Rating: 9 out of 10
Directed by Rupert Wyatt
After an opening in a hospital room where Jim Bennett’s grandfather (George Kennedy) lays dying, we move into his comfort zone, the casino, where he mounts an amazing winning streak at the blackjack table, winning thousands of dollars which he loses just as fast. Bennett seems to have an amazing knack for knowing what the next card will be, hitting and getting a 3 on 18 and knowing when the dealer is going to bust out. It doesn’t seem like he’s counting cards, as much as that he’s incredibly intuitive. Not that it matters since he bets in such an insane way that he loses everything with one bad bet, leaving him massively in debt to the casino owner. Along comes Neville Baraka (Michael K. Williams) who is more than willing to spot Bennett more money with the promise of a percentage of his winnings, and suddenly he owes more money to dangerous people than he can possibly pay back.
This is a great dramatic character role for Wahlberg, although it takes a good deal of effort to believe him as a college professor, particularly during the couple of classroom scenes where what sounds like a lot of nonsense is coming out of his mouth. Bennett drags some of his students into his troubles, even having one student give tennis lessons to his blue blood mother (Jessica Lange). He also gives special attention to Brie Larson’s Amy, a quiet student who works as a cocktail waitress at the casino where Jim loses all that money, and it’s not that surprising when their confrontational relationship turns romantic.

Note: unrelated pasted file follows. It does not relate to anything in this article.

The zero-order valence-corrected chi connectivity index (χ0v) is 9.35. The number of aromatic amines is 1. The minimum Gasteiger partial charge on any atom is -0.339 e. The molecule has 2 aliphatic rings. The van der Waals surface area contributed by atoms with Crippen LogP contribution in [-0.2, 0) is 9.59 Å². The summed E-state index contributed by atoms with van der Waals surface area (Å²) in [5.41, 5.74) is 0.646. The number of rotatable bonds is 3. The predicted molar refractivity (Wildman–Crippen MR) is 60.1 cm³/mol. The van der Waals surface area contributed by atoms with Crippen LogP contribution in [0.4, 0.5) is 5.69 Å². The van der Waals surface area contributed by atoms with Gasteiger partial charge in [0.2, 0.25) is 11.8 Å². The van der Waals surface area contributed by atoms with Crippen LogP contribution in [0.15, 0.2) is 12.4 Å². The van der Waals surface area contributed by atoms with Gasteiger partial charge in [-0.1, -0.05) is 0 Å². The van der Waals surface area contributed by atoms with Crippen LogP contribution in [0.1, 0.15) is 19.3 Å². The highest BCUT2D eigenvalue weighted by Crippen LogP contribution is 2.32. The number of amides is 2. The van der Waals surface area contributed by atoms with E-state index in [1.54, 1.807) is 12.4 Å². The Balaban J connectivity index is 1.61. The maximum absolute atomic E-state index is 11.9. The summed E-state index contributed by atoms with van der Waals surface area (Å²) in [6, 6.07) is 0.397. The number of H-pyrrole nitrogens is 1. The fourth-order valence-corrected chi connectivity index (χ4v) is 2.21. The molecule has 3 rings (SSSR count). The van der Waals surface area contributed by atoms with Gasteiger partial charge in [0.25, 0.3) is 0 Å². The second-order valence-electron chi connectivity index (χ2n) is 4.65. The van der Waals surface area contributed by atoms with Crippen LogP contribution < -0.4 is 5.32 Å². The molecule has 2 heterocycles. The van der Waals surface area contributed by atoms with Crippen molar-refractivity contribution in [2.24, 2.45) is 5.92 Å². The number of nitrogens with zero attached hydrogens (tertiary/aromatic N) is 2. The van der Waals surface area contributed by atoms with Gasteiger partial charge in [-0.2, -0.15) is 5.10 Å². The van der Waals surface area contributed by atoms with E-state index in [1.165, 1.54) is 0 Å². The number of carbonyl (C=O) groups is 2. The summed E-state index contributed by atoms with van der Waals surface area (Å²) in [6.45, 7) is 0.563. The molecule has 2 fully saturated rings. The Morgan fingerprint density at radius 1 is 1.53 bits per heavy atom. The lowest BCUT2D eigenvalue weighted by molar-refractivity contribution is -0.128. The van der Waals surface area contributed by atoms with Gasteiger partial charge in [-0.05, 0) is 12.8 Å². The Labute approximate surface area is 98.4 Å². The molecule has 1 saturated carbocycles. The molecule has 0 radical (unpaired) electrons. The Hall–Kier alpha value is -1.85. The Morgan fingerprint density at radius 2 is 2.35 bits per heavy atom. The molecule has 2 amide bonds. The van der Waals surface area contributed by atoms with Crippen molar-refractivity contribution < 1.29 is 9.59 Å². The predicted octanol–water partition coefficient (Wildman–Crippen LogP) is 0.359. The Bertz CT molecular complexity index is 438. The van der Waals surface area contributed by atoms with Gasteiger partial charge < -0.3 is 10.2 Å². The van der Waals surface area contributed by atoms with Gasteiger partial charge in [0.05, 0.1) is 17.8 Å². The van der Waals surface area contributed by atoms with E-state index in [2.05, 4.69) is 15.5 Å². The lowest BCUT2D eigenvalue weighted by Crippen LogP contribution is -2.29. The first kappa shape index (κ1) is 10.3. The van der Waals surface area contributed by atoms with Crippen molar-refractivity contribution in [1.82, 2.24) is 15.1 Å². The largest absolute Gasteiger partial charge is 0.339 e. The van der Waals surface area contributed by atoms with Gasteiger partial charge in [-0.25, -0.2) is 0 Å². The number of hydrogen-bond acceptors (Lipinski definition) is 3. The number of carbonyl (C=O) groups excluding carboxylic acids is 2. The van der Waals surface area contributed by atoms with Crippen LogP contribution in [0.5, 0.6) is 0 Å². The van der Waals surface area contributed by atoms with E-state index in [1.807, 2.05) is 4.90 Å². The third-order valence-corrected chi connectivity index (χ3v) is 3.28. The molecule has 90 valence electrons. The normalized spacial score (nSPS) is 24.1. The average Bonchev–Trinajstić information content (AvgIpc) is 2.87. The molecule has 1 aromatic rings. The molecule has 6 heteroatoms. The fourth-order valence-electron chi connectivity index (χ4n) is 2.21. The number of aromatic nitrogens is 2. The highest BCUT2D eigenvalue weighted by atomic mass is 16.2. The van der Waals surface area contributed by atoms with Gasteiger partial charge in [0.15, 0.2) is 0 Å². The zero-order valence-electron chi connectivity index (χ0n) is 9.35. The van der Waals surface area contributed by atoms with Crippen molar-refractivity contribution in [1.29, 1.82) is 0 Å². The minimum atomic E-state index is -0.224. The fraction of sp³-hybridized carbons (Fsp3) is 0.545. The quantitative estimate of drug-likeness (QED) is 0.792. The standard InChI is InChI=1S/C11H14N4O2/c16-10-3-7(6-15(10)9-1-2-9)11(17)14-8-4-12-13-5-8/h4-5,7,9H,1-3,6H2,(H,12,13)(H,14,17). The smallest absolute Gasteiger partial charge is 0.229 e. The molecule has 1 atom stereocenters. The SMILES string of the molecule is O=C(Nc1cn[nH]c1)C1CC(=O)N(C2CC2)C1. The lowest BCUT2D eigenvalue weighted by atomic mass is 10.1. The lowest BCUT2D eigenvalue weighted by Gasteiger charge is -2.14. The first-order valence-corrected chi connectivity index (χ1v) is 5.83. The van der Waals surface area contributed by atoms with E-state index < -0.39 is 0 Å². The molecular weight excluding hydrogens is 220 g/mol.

As with “The Fighter,” everyone around Wahlberg is generally better than him, but unlike that movie, he’s never overshadowed here, as much as he raises his game to match the quality of the other actors. It leads to one terrific sequence after as each of these supporting characters inject themselves into Bennett’s life as he gets deeper and deeper into trouble. John Goodman is particularly good as an outspoken loan shark that offers to help Bennett get over his problems, as is Lange who has reached her wit’s end with her son’s gambling.
Monaghan gives his dialogue such a deliberate pace and wording, very much the product of the man who was able to transport the Asian crime-thriller “Infernal Affairs” to rural Boston, while also maintaining the tone and feel of James Toback’s writing. (He wrote the screenplay for the original movie.) What Wyatt is really good at is creating tension whenever Bennett is at the casino table, but also in a climactic scene at a college basketball game when Bennett has to convince another one of his students to throw a game to get Neville to let his debt slide.
It’s left unclear whether Bennett is utterly delusional about his gambling problems or really doesn’t believe he has a problem, but he somehow figures out how to play the players in order to keep them from doing him serious harm. It’s the kind of role that Wahlberg really pulls off well once you adjust to some of his shortcomings.
Despite any problems one might have with some of his decisions, Los Angeles has never looked better than it does as filmed by Greig Fraser, and the score by Jon Brien and Wyatt’s regular composer Theo Green acts as a glue to an eclectic song selection that includes Bob Dylan and Pulp and helps give the movie the retro feel of a ‘70s movie.
The finale is just amazing as Jim returns to the casino where the his problems began to pay off his debtors and goes one for one more ultimate gamble, an effective culmination to what’s been building since the beginning.
The Bottom Line: